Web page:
Saturday, February 27, 2016

Glenn and Jerry's

1. Jerry Walls was recently interviewed by Chris Date. Glenn Peoples posted a response to Jerry. Glenn is a physicalist and annihilationist while Jerry promiscuously combines elements of Molinism, open theism, universalism, and Purgatory. Multiple choice heresy on both sides.

2. It's not surprising that Glenn got the better of the argument. Jerry is winging it while this is Glenn's hobbyhorse. 

3. Glenn faults Jerry for continuing to deny the evidence for annihilationism in the church fathers after he was corrected. If, however, the only evidence for this claim was the interpretation of church fathers provided by annihilationists, then that's a circular argument from authority. I'd prefer an independent referee. (Mind you, I don't think what this or that church father believed is probative.) 

4. Glenn makes Platonism the fallguy. But there are several problems with that objection:

i) Some annihilationists are dualists. Although I think physicalism is a more economical version of annihilationism, Glenn himself (along with Peter Grice, as I recall), took umbrage at my saying so.

ii) More to the point, we need to be careful about presuming that a given belief must be indebted to some prior source. For one thing, that flirts with an infinite regress. Someone had to be the first person to think it.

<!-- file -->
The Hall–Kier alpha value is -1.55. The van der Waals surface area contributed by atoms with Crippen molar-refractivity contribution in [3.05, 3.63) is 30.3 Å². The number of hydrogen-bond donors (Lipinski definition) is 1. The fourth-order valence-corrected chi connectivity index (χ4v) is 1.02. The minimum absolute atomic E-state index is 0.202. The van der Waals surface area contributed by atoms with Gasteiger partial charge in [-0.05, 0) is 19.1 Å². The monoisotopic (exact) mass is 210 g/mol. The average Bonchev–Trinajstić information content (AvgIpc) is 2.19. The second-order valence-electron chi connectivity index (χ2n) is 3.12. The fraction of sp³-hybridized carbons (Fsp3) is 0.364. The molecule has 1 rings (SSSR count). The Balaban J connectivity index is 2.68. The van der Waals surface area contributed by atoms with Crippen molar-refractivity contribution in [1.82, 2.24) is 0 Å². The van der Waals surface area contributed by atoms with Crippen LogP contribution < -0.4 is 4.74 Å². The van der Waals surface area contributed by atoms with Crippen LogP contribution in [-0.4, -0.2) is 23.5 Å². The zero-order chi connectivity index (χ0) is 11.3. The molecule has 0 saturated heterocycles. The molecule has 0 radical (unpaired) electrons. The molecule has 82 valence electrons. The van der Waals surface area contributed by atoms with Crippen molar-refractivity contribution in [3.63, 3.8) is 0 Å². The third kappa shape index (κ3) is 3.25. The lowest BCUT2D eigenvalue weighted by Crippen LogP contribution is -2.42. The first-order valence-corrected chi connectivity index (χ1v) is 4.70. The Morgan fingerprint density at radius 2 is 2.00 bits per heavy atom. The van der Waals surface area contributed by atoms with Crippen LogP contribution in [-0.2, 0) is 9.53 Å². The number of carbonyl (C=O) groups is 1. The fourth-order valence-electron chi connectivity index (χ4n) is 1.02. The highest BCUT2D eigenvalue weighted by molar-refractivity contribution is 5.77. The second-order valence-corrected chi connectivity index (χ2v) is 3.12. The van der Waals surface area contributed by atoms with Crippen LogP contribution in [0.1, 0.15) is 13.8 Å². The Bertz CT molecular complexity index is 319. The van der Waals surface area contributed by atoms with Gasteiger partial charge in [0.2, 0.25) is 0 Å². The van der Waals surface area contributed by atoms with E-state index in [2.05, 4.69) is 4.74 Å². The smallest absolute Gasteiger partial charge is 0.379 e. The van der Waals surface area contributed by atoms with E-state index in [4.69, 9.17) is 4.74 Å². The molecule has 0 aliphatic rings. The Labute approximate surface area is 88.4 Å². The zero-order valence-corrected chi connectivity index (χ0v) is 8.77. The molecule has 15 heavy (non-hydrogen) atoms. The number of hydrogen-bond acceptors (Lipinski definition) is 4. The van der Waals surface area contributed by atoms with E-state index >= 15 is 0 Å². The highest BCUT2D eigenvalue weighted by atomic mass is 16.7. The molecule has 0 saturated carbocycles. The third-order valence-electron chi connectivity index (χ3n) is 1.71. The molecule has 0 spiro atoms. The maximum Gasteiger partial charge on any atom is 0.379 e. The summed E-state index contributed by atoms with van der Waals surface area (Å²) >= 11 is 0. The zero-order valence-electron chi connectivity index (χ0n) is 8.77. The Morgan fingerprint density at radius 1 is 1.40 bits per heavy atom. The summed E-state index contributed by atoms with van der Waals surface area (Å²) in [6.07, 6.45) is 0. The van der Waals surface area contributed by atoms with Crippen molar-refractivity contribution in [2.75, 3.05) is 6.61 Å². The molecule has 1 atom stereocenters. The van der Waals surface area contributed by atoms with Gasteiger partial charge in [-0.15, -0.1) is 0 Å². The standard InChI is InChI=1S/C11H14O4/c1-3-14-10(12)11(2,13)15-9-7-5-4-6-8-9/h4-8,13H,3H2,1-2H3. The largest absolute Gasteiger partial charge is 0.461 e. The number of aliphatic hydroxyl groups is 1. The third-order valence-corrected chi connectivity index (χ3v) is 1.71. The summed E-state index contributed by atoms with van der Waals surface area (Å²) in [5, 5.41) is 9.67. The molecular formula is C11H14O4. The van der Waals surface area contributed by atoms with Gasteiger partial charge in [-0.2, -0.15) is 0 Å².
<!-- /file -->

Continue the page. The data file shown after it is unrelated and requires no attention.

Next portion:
iii) In addition, there are only so alternative explanations on certain issues, so there's no reason to presume that a given belief must be indebted to some prior source. Rather, there's a limited way of thinking about some issues. The logical possibilities are restricted. And intelligent people will keep reinventing the same options. That can happen independently on multiple occasions in time and place. 

For instance, Indian philosophy often parallels Greek philosophy. A similar range of questions and answers respecting metaphysics and epistemology. That's not because one influenced the other. Rather, all people inhabit the same world. Have access to the same evidence. Smart people think of the same questions. And there are only so many possible answers. 

5. Regarding the specific issue at hand, by Glenn's own admission, belief in immortal souls was commonplace in the ancient world. Why is that? Here are two possibilities:

i) Evidence of crisis apparitions. From what I've read, that's very widespread. Even if you think that's superstitious, it reflects popular belief. No Platonism required. 

ii) Likewise, from what I've read, you have "primitive" cultures that interpret dreaming as astral travel. During sleep, the soul leaves the body and roams freely–which implies that the real you (consciousness, personality) is independent of your body. A universal OBE. 

My point is not that astral travel is a correct interpretation of dreaming, but that such interpretations will arise spontaneously. Has nothing to do with Platonism–unless Platonism is, itself, influenced by astral projective interpretations of dreaming. 

Rather, dreaming is universal, people are fascinating by dreams, and they will inevitably posit a mechanism to explain dreams. In this case, a "folk" explanation. 

1 comment:

  1. "Glenn makes Platonism the fallguy"

    Not true. I said that there are many possible sources. As you said: "by Glenn's own admission, belief in immortal souls was commonplace in the ancient world," and not just in platonism. I said so.

    Do better please. :)